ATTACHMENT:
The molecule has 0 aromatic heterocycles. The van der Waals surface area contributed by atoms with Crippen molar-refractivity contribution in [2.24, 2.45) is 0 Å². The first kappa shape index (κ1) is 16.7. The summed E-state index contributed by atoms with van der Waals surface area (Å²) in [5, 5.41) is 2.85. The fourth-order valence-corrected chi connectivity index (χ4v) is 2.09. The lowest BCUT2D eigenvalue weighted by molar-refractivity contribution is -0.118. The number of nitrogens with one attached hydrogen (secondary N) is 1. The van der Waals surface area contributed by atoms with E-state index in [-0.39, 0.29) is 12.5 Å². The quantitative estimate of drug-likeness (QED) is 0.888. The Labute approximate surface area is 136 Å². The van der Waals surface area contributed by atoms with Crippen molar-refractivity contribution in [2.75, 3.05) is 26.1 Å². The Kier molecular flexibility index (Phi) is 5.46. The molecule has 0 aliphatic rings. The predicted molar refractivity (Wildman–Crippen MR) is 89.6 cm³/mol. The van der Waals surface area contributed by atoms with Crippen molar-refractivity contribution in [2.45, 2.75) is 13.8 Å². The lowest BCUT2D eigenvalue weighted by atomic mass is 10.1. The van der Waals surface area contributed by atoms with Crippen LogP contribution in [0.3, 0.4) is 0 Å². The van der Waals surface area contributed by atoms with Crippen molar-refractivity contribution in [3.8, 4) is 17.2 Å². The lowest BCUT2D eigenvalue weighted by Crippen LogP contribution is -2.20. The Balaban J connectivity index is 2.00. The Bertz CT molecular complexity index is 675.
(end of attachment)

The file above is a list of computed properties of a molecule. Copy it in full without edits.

The molecule has 0 aromatic heterocycles. The van der Waals surface area contributed by atoms with Crippen molar-refractivity contribution in [2.24, 2.45) is 0 Å². The first kappa shape index (κ1) is 16.7. The summed E-state index contributed by atoms with van der Waals surface area (Å²) in [5, 5.41) is 2.85. The fourth-order valence-corrected chi connectivity index (χ4v) is 2.09. The lowest BCUT2D eigenvalue weighted by molar-refractivity contribution is -0.118. The number of nitrogens with one attached hydrogen (secondary N) is 1. The van der Waals surface area contributed by atoms with E-state index in [-0.39, 0.29) is 12.5 Å². The quantitative estimate of drug-likeness (QED) is 0.888. The Labute approximate surface area is 136 Å². The van der Waals surface area contributed by atoms with Crippen molar-refractivity contribution in [2.75, 3.05) is 26.1 Å². The Kier molecular flexibility index (Phi) is 5.46. The molecule has 0 aliphatic rings. The predicted molar refractivity (Wildman–Crippen MR) is 89.6 cm³/mol. The van der Waals surface area contributed by atoms with Crippen molar-refractivity contribution in [2.45, 2.75) is 13.8 Å². The lowest BCUT2D eigenvalue weighted by atomic mass is 10.1. The van der Waals surface area contributed by atoms with Crippen LogP contribution in [0.3, 0.4) is 0 Å². The van der Waals surface area contributed by atoms with Crippen molar-refractivity contribution in [3.8, 4) is 17.2 Å². The lowest BCUT2D eigenvalue weighted by Crippen LogP contribution is -2.20. The Balaban J connectivity index is 2.00. The Bertz CT molecular complexity index is 675.